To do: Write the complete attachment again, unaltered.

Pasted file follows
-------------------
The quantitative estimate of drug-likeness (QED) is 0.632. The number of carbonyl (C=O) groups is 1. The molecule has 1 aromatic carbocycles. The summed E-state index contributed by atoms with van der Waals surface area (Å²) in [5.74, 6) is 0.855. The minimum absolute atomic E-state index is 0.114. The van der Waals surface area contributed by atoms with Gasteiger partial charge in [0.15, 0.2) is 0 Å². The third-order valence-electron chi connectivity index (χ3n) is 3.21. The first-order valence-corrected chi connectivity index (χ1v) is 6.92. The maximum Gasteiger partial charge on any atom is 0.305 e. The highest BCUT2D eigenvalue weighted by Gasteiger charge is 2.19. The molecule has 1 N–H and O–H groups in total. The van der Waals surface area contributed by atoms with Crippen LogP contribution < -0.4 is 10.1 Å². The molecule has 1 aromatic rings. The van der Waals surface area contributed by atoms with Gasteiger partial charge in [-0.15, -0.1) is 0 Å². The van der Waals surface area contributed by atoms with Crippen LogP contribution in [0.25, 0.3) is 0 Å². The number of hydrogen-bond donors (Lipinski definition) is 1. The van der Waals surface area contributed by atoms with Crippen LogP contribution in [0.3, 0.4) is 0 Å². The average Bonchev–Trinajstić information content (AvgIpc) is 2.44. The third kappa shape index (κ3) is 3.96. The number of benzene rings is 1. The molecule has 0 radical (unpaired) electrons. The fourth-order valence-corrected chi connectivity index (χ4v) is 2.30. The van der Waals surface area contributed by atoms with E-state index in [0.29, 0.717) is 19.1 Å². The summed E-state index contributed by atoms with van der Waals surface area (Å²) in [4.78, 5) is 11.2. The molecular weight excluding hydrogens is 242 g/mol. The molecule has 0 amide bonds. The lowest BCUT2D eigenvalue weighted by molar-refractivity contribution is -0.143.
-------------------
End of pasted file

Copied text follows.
The quantitative estimate of drug-likeness (QED) is 0.632. The number of carbonyl (C=O) groups is 1. The molecule has 1 aromatic carbocycles. The summed E-state index contributed by atoms with van der Waals surface area (Å²) in [5.74, 6) is 0.855. The minimum absolute atomic E-state index is 0.114. The van der Waals surface area contributed by atoms with Gasteiger partial charge in [0.15, 0.2) is 0 Å². The third-order valence-electron chi connectivity index (χ3n) is 3.21. The first-order valence-corrected chi connectivity index (χ1v) is 6.92. The maximum Gasteiger partial charge on any atom is 0.305 e. The highest BCUT2D eigenvalue weighted by Gasteiger charge is 2.19. The molecule has 1 N–H and O–H groups in total. The van der Waals surface area contributed by atoms with Crippen LogP contribution < -0.4 is 10.1 Å². The molecule has 1 aromatic rings. The van der Waals surface area contributed by atoms with Gasteiger partial charge in [-0.15, -0.1) is 0 Å². The van der Waals surface area contributed by atoms with Crippen LogP contribution in [0.25, 0.3) is 0 Å². The number of hydrogen-bond donors (Lipinski definition) is 1. The van der Waals surface area contributed by atoms with Crippen LogP contribution in [0.3, 0.4) is 0 Å². The average Bonchev–Trinajstić information content (AvgIpc) is 2.44. The third kappa shape index (κ3) is 3.96. The number of benzene rings is 1. The molecule has 0 radical (unpaired) electrons. The fourth-order valence-corrected chi connectivity index (χ4v) is 2.30. The van der Waals surface area contributed by atoms with E-state index in [0.29, 0.717) is 19.1 Å². The summed E-state index contributed by atoms with van der Waals surface area (Å²) in [4.78, 5) is 11.2. The molecular weight excluding hydrogens is 242 g/mol. The molecule has 0 amide bonds. The lowest BCUT2D eigenvalue weighted by molar-refractivity contribution is -0.143.